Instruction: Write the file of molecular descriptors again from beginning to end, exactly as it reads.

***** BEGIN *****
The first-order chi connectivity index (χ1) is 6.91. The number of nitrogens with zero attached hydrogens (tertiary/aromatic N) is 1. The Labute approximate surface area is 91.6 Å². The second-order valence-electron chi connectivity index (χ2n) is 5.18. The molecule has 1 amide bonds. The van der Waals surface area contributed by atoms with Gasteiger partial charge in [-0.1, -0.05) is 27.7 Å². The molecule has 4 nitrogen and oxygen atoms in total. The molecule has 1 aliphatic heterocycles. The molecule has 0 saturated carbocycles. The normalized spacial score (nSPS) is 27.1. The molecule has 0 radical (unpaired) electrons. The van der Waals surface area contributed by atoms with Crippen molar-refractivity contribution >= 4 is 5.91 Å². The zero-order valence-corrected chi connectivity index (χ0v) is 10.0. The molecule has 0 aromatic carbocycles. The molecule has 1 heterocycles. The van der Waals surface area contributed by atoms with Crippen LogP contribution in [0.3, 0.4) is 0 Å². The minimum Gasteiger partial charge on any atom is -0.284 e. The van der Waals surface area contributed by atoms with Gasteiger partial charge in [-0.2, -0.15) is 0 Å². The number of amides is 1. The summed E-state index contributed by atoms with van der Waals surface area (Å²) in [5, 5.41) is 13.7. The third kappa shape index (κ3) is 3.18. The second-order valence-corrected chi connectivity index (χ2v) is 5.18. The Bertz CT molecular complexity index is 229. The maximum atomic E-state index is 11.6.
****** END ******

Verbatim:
The first-order chi connectivity index (χ1) is 6.91. The number of nitrogens with zero attached hydrogens (tertiary/aromatic N) is 1. The Labute approximate surface area is 91.6 Å². The second-order valence-electron chi connectivity index (χ2n) is 5.18. The molecule has 1 amide bonds. The van der Waals surface area contributed by atoms with Gasteiger partial charge in [-0.1, -0.05) is 27.7 Å². The molecule has 4 nitrogen and oxygen atoms in total. The molecule has 1 aliphatic heterocycles. The molecule has 0 saturated carbocycles. The normalized spacial score (nSPS) is 27.1. The molecule has 0 radical (unpaired) electrons. The van der Waals surface area contributed by atoms with Crippen molar-refractivity contribution >= 4 is 5.91 Å². The zero-order valence-corrected chi connectivity index (χ0v) is 10.0. The molecule has 0 aromatic carbocycles. The molecule has 1 heterocycles. The van der Waals surface area contributed by atoms with Crippen LogP contribution in [0.3, 0.4) is 0 Å². The minimum Gasteiger partial charge on any atom is -0.284 e. The van der Waals surface area contributed by atoms with Gasteiger partial charge in [-0.2, -0.15) is 0 Å². The number of amides is 1. The summed E-state index contributed by atoms with van der Waals surface area (Å²) in [5, 5.41) is 13.7. The third kappa shape index (κ3) is 3.18. The second-order valence-corrected chi connectivity index (χ2v) is 5.18. The Bertz CT molecular complexity index is 229. The maximum atomic E-state index is 11.6.